Every team can use a three-point specialist, and that’s just what Marowak would be. Think about it: He’s incredibly accurate when tossing his bone at opponents, even if they’re far away. In fact, hit strikes them at a 90 percent clip, so imagine what Marowak can do with a basketball in his hands. Not only would he be able to knock down jumpers with remarkable accuracy, but he’d be able to do it from distance. He’s the three-point sniper that every team in today’s game needs.

Lack of size and a troubled past (i.e. the death of his mother) gives Marowak an edge and ferocity, making him more determined and focused. I want this dude running off screens, jacking up triples, and pouring in the points for me.

Player comparison: Kyle Korver

Bonus!! Pokémon you should avoid when filling out a basketball roster:

Machamp (5’3”, 286.6 lbs)

Machamp is absolutely shredded, but have you ever wondered where all his muscle mass comes from? This meathead looks more like a body builder than a basketball player or even Pokémon for that matter. I’m not sure Machamp would pass a “wellness” test, if you know what I mean, so I’m staying away.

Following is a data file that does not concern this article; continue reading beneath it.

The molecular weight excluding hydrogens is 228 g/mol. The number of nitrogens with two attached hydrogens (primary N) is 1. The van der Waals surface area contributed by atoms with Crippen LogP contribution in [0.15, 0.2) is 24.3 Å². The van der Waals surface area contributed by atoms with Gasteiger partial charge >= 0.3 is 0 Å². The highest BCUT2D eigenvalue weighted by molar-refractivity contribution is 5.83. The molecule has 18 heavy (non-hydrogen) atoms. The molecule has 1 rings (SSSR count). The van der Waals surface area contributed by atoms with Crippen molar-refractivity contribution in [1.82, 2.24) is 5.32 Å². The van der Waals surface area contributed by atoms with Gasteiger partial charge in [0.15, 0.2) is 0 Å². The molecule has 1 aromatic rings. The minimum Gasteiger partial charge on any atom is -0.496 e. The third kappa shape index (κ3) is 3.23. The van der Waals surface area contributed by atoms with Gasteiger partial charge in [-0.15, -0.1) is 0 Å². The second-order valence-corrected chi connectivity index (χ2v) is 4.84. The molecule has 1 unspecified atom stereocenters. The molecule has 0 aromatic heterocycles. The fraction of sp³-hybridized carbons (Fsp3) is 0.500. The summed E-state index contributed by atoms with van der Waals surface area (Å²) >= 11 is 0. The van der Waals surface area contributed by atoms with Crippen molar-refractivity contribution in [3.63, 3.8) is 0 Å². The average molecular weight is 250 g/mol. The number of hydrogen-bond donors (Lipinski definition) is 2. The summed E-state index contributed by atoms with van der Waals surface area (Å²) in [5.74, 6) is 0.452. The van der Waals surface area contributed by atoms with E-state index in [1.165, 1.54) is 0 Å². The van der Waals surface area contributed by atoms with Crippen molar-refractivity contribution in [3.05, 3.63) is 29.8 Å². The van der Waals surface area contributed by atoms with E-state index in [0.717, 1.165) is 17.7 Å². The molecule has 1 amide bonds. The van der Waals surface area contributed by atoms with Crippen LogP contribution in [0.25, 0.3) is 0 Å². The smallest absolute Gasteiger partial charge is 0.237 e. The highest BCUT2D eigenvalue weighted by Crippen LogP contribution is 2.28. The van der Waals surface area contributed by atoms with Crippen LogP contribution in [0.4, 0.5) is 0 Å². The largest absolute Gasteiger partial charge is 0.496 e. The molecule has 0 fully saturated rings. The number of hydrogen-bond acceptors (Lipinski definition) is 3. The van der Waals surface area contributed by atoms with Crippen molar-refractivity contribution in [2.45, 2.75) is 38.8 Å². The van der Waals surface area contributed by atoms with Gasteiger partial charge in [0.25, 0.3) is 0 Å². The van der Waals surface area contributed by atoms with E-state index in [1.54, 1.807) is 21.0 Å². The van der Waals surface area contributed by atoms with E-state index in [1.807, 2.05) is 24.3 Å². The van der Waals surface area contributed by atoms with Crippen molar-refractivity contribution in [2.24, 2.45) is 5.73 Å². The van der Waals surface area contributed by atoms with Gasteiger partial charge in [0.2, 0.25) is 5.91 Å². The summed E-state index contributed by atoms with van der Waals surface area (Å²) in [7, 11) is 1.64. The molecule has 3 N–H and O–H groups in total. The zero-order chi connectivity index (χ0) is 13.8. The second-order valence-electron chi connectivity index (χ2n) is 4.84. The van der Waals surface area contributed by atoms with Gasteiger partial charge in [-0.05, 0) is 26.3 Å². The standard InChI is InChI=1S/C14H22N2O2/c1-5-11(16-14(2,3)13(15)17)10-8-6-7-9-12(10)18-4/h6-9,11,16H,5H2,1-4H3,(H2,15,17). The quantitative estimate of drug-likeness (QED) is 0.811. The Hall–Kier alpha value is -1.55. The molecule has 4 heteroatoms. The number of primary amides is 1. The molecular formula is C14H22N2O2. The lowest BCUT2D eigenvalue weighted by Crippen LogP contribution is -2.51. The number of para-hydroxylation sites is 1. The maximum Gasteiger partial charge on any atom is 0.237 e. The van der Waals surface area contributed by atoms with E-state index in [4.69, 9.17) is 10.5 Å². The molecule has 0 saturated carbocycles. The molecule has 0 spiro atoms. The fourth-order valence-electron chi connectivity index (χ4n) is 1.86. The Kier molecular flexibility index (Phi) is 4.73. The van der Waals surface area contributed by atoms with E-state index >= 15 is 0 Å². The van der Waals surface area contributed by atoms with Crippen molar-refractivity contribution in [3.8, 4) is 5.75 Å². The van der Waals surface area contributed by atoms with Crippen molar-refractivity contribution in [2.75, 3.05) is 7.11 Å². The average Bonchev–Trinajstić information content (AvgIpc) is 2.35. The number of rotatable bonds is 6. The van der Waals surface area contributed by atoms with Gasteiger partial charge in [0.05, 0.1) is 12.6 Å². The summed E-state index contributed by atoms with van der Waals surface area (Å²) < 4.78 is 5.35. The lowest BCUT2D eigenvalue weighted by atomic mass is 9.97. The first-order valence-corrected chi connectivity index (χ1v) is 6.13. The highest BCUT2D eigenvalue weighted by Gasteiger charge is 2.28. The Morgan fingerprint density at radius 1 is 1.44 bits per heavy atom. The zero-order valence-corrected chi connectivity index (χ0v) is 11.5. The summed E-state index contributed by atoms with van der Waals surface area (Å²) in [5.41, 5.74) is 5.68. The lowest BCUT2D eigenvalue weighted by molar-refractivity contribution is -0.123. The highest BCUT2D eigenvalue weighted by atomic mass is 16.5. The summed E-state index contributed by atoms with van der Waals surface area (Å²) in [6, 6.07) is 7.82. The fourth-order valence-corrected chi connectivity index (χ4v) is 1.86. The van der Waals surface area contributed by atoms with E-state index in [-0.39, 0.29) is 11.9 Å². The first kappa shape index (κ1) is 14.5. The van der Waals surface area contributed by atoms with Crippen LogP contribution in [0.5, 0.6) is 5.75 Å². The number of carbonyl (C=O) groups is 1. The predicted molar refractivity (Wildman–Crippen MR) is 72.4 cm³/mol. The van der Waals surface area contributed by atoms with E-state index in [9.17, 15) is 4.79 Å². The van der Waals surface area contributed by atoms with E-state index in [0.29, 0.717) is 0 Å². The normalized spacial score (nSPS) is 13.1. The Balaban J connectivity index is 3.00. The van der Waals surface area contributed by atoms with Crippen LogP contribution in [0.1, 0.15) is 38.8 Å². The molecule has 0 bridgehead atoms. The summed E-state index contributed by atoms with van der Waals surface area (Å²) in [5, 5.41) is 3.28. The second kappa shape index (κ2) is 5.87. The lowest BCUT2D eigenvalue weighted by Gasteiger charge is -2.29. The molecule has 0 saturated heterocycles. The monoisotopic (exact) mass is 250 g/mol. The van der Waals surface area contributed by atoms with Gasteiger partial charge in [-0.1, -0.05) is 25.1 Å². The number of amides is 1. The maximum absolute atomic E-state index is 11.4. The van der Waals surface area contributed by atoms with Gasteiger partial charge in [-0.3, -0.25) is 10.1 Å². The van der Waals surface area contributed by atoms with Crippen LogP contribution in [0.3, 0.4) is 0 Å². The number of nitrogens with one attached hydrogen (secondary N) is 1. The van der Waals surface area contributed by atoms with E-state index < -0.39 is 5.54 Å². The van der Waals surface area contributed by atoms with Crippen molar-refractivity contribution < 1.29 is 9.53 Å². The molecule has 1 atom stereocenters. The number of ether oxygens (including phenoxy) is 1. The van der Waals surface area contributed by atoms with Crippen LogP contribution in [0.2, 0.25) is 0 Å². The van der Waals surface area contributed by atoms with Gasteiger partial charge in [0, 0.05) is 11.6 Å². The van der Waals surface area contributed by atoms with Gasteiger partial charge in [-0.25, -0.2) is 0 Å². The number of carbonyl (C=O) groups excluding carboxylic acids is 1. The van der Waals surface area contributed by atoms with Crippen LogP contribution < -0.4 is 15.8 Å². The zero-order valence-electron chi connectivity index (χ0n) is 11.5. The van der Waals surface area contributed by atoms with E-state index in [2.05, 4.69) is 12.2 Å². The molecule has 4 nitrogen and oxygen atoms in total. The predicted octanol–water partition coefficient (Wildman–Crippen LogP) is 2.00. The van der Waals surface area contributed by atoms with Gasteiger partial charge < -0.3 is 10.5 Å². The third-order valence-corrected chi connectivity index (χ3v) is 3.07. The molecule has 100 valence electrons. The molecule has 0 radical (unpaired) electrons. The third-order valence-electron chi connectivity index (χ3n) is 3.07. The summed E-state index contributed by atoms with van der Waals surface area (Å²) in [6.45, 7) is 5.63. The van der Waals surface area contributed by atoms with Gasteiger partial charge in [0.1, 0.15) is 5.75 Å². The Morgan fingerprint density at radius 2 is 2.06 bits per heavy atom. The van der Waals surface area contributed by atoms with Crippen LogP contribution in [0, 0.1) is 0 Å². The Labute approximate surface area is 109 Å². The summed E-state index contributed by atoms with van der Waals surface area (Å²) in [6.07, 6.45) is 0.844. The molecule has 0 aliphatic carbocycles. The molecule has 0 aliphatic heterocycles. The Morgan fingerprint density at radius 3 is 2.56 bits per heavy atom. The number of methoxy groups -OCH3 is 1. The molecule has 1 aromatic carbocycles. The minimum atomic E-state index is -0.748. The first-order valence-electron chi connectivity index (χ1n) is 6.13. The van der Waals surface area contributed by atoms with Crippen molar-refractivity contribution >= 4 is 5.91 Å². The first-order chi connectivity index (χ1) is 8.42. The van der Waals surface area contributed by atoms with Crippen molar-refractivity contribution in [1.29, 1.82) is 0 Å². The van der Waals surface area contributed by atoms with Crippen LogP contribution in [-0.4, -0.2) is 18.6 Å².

Snorlax (6’11”, 1,014 lbs)

Snorlax has the height (he’s nearly 7 feet tall), but his weight and eating habits are problematic, verging on dangerous (he’s over 1,000 pounds!) Plus, I don’t recall him standing up… ever. Snorlax is the dominant college center loaded with potential, but winds up a bust in the league because he can’t keep himself in shape.

Avoid the lethargic, eating, sleeping mass that is Snorlax.

Onix (28’10”, 463 lbs)

At almost 30 feet, Onix’s height would excite coaches and scouts anywhere, but think about his size proportional to the hoop: A basket is 10 feet tall, which means that Onix’s head would remain about 20 feet away from it at any given time. This gives him an extreme disadvantage on both the offensive and defensive ends of the floor. Players can easily sneak around him, and logistically, his bulk and lack of speed mean he’d have a nightmare of a time establishing a fluid post game and rim protecting.

Gyrados (21’4”, 518 lbs)

Gyrados is an intimidating creature. He’s over 21 feet tall and has a face that would terrify even his own mother. Also, like his draconic brethren Charizard and Dragonite, he’s very powerful, making him a potentially superb basketball player.

That being said, the water-flying type has significant behavioral issues. Gyrados’ horrible temper, destructive tendencies, and violent nature would make him a head case for coaches, DeMarcus “Boogie” Cousins-style. Unfortunately, his antics and selfishness outweigh his tremendous scoring and rebounding abilities.